If you are new to selling on Amazon, then you might be confused about when to use the different Amazon UPC Codes, FNKSU Codes, ASINS, EANs, and GTINS.
Don’t worry, you’re not alone! All these different Amazon barcodes can even trip up experienced FBA sellers with Amazon constantly changing the rules.
Keep reading to learn about the latest Amazon barcode requirements. This will ensure you use the right type of code in the right place. We will also show you how to get GTIN exemption and where to buy UPC codes.
- Different Types of Amazon Barcodes
- Where to Buy UPC Codes for Amazon
- GTIN Exemption on Amazon for Bundles or Private Label
- Barcode Options for Amazon FBA Arbitrage and Wholesale Sellers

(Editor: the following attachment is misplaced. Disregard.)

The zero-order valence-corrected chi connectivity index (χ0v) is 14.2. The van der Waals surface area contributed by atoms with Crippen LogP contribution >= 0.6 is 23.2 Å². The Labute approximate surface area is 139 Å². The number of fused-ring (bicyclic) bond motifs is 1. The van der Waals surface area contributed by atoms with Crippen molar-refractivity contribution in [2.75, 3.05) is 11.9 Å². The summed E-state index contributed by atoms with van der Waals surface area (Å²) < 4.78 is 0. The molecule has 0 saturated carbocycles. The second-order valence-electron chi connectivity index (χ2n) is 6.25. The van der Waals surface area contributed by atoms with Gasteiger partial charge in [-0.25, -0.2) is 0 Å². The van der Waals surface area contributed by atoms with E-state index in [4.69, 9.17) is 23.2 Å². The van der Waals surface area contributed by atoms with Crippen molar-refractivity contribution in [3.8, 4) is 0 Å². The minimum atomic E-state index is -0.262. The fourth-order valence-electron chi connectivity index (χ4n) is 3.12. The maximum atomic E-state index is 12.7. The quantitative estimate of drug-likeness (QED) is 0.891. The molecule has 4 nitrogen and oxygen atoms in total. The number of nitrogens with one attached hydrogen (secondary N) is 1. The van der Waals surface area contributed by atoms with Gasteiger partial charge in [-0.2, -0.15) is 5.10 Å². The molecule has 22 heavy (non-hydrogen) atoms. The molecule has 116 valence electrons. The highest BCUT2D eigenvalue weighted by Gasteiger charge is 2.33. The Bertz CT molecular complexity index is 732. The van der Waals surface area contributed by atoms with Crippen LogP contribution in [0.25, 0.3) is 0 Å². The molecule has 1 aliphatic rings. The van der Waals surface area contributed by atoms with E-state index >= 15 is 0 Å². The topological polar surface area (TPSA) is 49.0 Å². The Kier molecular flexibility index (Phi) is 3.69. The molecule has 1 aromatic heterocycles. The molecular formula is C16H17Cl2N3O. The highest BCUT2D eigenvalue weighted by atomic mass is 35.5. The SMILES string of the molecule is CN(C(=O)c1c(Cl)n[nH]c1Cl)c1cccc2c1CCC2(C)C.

- Amazon Barcode Printing and Shipping Guide
- Amazon Barcodes FAQS
Different Types of Amazon Barcodes
First, let’s be clear about the different types of barcodes you will have to deal with.
What is a GTIN
A GTIN is the ‘Global Trade Item Number’ and is also referred to as a ‘Barcode’. It is the umbrella term for UPCs and EANs and is usually a numerical code between 12 and 14 digits. Each unique product should have its own unique GTIN.
What is a UPC Code
A UPC barcode number is a 12 digit Universal Product Code predominantly used in North America. When you register for a UPC number, you typically receive a scannable barcode.
You need a UPC barcode number so you can list a product on Amazon! This is mandatory. Amazon will not let you list an item without a valid Amazon UPC code (unless you successfully apply for GTIN exemption – please see below)!
What is an EAN Code
The EAN code is a 12 or 13 digit European Article Number. It’s basically the European equivalent of the UPC code. We strongly recommend you only obtain an EAN through the official GS1 authority for issuing EAN codes – GS1 UK website: www.gs1uk.org